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I didn’t intend to have six children.
In fact, only one of my kids was planned.
All happy accidents, of course!
When I was in college, getting a degree in journalism, I saw myself working at SELF magazine in New York. But when a prestigious internship at SELF was offered, I turned it down.
I had a kid and my husband was still in college. Sure, we could have made it work, but at the time I knew it wasn’t best for my family.
Tips from a Supersized Family Mom
The truth of motherhood is that some dreams get sacrificed on the alter of family…or at least delayed (sometimes inevitably).
At the time I sacrificed an internship that could’ve landed me my dream job, my husband was two semesters away from getting his degree in Radio Television Film. He would have had to stop attending college, which meant we would have had to start paying student loans AND pay to live in New York AND pay for someone to watch my 2-year-old daughter…all while I was working at an unpaid (or barely paid) internship. My husband would have had to find a job (without having a degree yet) that could support all this and more. It just wasn’t feasible.
Now looking back, I realize it was the best decision I would EVER make. One that would quite literally determine the entire course of my life.
2. Not Regretting Sacrifices
My entire childhood was filled with books. I had a voracious appetite for them. I easily finished four thick books a week. I dreamed of being an author and write books like I was devouring. As I got into my teen years and worked at The Sealy News writing editorials, I decided on pursuing a journalism degree. I wanted to be the next Connie Chung.
I ate, slept and dreamed of writing. Sure, I wanted to get married and have a family, but I always imagined them like little ducks trailing behind me as I paraded down the streets of New York with my published manuscript in my hand.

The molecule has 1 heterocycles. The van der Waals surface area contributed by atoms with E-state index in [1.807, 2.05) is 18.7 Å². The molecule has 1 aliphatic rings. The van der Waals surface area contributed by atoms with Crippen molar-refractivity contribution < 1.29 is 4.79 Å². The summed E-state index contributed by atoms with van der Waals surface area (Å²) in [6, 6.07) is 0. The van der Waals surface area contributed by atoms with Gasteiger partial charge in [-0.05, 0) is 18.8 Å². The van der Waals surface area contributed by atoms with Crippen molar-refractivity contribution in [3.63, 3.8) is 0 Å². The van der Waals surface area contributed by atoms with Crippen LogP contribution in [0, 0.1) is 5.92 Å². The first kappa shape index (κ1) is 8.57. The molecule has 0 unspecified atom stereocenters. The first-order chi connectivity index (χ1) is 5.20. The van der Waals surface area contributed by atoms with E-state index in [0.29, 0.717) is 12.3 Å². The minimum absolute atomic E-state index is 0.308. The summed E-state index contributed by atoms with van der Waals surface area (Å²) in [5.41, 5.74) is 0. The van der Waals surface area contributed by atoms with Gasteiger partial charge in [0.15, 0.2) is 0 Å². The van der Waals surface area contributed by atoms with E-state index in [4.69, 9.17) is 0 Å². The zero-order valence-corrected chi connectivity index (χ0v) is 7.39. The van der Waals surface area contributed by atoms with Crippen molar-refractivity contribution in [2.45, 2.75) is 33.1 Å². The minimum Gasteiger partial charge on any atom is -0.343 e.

If I would have taken that internship at SELF, it could have landed me my dream job…but not my dream life.
Had I taken that internship, I would have been a self-made woman who worked non-stop (I’m a total workaholic) and ignored the needs of her family. I wouldn’t ever have known it either. My children and husband would have known I loved them…but that I loved my work more (a battle I still face some days).
If I had taken the internship…I would have NEVER had six kids.
I don’t, for a second, regret sacrificing that internship because of all the reasons stated and because it made me a more selfless person. More capable of serving the world at large.
3. My Sacrifices Do Not Go Unnoticed
My husband constantly reminds me how proud he is of me for staying home and homeschooling our children. He reads news articles about political and moral attacks on our school system and emails me quick notes of praise.
My children might not yet fully grasp what I am giving them by staying at home, but one day they will. And in those days they will be still reaping the benefits of it.
But more than anything, God doesn’t forget my sacrifices. He sees my efforts and the longings of my heart to still be that writer I once dreamed of. He holds them in His hand, waiting for the right moment.
4. Dreams Still Do Come True for Moms
When I had my fifth child, I thought, “That’s it! My dreams are done. I will forever be ‘just a mom.'”
What I didn’t know was that God had been preparing me for years. I’d been reading books on how to be a godly wife and a godly mom. He set my family on a firm foundation before starting to build my dreams.
Honestly, I was kinda angry that I was pregnant (I hate to admit that).
I was happy to have another baby. I actually had been asking my husband for months to have another one, but he was adamant that he wanted to wait. When I finally got on board with waiting, I went out and bought my first ‘skinny mama’ swimsuit in 10 years. It was a beautiful Marilyn Monroe blue one piece. A week later I found out I was pregnant. All of a sudden I felt like the rug had been pulled out from under me. I had wanted to be pregnant but when my husband told me no I started to dream again. I started performing my poetry at local open-mic nights again. I started to become the ME that I was before I had kids (or at least as much as I could with four children at the time).
It was late one night that I started thinking about a story line of three women who had dreams that didn’t come true, but somehow found contentment with it. Something I was desperately seeking.
Within six months I had a full outline of a novel. In six days, I wrote the entire first draft. It was nothing short of a miracle for a girl who’d wanted to write a novel since she could first read!